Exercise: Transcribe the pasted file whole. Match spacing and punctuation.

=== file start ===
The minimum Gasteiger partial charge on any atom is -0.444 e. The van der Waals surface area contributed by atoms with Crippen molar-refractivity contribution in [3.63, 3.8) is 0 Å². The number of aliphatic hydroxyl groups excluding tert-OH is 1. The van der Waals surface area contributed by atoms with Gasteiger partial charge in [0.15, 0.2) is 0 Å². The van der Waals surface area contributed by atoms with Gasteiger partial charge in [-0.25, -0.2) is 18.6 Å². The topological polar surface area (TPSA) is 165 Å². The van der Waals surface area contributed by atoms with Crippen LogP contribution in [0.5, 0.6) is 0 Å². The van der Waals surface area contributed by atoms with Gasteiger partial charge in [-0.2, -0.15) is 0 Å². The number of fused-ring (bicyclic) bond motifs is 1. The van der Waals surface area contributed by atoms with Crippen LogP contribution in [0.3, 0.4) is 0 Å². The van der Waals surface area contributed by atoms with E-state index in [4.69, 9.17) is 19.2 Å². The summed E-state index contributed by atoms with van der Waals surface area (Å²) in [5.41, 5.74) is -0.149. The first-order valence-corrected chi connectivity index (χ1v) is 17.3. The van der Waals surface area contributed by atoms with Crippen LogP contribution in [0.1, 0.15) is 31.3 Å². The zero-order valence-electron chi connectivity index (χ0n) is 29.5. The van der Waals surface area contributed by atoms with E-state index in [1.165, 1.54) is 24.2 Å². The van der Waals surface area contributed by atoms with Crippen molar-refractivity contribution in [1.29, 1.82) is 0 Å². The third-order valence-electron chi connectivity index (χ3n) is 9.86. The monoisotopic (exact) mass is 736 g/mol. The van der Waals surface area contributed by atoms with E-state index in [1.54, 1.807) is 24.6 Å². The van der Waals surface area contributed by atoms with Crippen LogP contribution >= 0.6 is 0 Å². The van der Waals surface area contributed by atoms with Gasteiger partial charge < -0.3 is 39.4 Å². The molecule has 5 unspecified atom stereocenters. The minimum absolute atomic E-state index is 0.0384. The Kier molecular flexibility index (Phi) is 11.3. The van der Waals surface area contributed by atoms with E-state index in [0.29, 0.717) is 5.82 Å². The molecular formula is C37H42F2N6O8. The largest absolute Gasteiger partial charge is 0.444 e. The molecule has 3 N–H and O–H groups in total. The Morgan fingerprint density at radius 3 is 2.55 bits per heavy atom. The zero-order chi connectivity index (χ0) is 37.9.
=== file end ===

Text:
The minimum Gasteiger partial charge on any atom is -0.444 e. The van der Waals surface area contributed by atoms with Crippen molar-refractivity contribution in [3.63, 3.8) is 0 Å². The number of aliphatic hydroxyl groups excluding tert-OH is 1. The van der Waals surface area contributed by atoms with Gasteiger partial charge in [0.15, 0.2) is 0 Å². The van der Waals surface area contributed by atoms with Gasteiger partial charge in [-0.25, -0.2) is 18.6 Å². The topological polar surface area (TPSA) is 165 Å². The van der Waals surface area contributed by atoms with Crippen LogP contribution in [0.5, 0.6) is 0 Å². The van der Waals surface area contributed by atoms with Gasteiger partial charge in [-0.2, -0.15) is 0 Å². The number of fused-ring (bicyclic) bond motifs is 1. The van der Waals surface area contributed by atoms with Crippen LogP contribution in [0.3, 0.4) is 0 Å². The van der Waals surface area contributed by atoms with E-state index in [4.69, 9.17) is 19.2 Å². The summed E-state index contributed by atoms with van der Waals surface area (Å²) in [5.41, 5.74) is -0.149. The first-order valence-corrected chi connectivity index (χ1v) is 17.3. The van der Waals surface area contributed by atoms with Crippen LogP contribution in [0.1, 0.15) is 31.3 Å². The zero-order valence-electron chi connectivity index (χ0n) is 29.5. The van der Waals surface area contributed by atoms with E-state index in [1.165, 1.54) is 24.2 Å². The van der Waals surface area contributed by atoms with Crippen molar-refractivity contribution in [1.29, 1.82) is 0 Å². The third-order valence-electron chi connectivity index (χ3n) is 9.86. The monoisotopic (exact) mass is 736 g/mol. The van der Waals surface area contributed by atoms with E-state index in [1.54, 1.807) is 24.6 Å². The van der Waals surface area contributed by atoms with Crippen LogP contribution >= 0.6 is 0 Å². The van der Waals surface area contributed by atoms with Gasteiger partial charge < -0.3 is 39.4 Å². The molecule has 5 unspecified atom stereocenters. The minimum absolute atomic E-state index is 0.0384. The Kier molecular flexibility index (Phi) is 11.3. The van der Waals surface area contributed by atoms with E-state index in [0.29, 0.717) is 5.82 Å². The molecular formula is C37H42F2N6O8. The largest absolute Gasteiger partial charge is 0.444 e. The molecule has 3 N–H and O–H groups in total. The Morgan fingerprint density at radius 3 is 2.55 bits per heavy atom. The zero-order chi connectivity index (χ0) is 37.9.